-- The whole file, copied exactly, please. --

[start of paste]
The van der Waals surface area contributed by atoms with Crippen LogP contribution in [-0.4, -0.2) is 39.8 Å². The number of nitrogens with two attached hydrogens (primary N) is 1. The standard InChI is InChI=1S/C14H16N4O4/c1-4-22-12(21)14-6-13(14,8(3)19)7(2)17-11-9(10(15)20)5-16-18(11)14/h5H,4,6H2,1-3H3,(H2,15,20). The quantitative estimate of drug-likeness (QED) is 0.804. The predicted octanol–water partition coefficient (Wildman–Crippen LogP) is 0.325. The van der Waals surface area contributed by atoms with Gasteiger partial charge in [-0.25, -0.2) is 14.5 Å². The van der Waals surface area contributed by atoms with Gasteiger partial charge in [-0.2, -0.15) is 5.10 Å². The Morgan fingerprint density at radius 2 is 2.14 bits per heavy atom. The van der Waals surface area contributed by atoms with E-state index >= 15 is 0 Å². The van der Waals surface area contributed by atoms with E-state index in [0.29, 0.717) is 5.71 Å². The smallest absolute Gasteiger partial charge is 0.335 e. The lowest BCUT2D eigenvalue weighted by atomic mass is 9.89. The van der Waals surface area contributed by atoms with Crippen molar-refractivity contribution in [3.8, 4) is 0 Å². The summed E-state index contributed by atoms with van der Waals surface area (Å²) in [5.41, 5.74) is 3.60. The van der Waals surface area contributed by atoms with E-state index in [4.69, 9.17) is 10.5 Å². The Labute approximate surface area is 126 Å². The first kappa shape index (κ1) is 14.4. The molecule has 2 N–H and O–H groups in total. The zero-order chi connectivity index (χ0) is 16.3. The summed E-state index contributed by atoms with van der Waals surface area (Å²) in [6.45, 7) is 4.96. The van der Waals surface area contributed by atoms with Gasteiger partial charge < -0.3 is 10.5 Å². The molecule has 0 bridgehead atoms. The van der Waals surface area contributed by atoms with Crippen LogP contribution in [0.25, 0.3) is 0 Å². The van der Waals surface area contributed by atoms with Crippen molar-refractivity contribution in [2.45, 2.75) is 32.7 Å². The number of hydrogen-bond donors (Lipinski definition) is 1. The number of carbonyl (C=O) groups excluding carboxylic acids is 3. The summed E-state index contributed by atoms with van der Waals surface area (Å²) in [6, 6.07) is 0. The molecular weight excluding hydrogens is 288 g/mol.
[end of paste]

The van der Waals surface area contributed by atoms with Crippen LogP contribution in [-0.4, -0.2) is 39.8 Å². The number of nitrogens with two attached hydrogens (primary N) is 1. The standard InChI is InChI=1S/C14H16N4O4/c1-4-22-12(21)14-6-13(14,8(3)19)7(2)17-11-9(10(15)20)5-16-18(11)14/h5H,4,6H2,1-3H3,(H2,15,20). The quantitative estimate of drug-likeness (QED) is 0.804. The predicted octanol–water partition coefficient (Wildman–Crippen LogP) is 0.325. The van der Waals surface area contributed by atoms with Gasteiger partial charge in [-0.25, -0.2) is 14.5 Å². The van der Waals surface area contributed by atoms with Gasteiger partial charge in [-0.2, -0.15) is 5.10 Å². The Morgan fingerprint density at radius 2 is 2.14 bits per heavy atom. The van der Waals surface area contributed by atoms with E-state index >= 15 is 0 Å². The van der Waals surface area contributed by atoms with E-state index in [0.29, 0.717) is 5.71 Å². The smallest absolute Gasteiger partial charge is 0.335 e. The lowest BCUT2D eigenvalue weighted by atomic mass is 9.89. The van der Waals surface area contributed by atoms with Crippen molar-refractivity contribution in [3.8, 4) is 0 Å². The summed E-state index contributed by atoms with van der Waals surface area (Å²) in [5.41, 5.74) is 3.60. The van der Waals surface area contributed by atoms with E-state index in [4.69, 9.17) is 10.5 Å². The Labute approximate surface area is 126 Å². The first kappa shape index (κ1) is 14.4. The molecule has 2 N–H and O–H groups in total. The zero-order chi connectivity index (χ0) is 16.3. The summed E-state index contributed by atoms with van der Waals surface area (Å²) in [6.45, 7) is 4.96. The van der Waals surface area contributed by atoms with Gasteiger partial charge < -0.3 is 10.5 Å². The molecule has 0 bridgehead atoms. The van der Waals surface area contributed by atoms with Crippen LogP contribution in [0.25, 0.3) is 0 Å². The van der Waals surface area contributed by atoms with Crippen molar-refractivity contribution in [2.45, 2.75) is 32.7 Å². The number of hydrogen-bond donors (Lipinski definition) is 1. The number of carbonyl (C=O) groups excluding carboxylic acids is 3. The summed E-state index contributed by atoms with van der Waals surface area (Å²) in [6, 6.07) is 0. The molecular weight excluding hydrogens is 288 g/mol.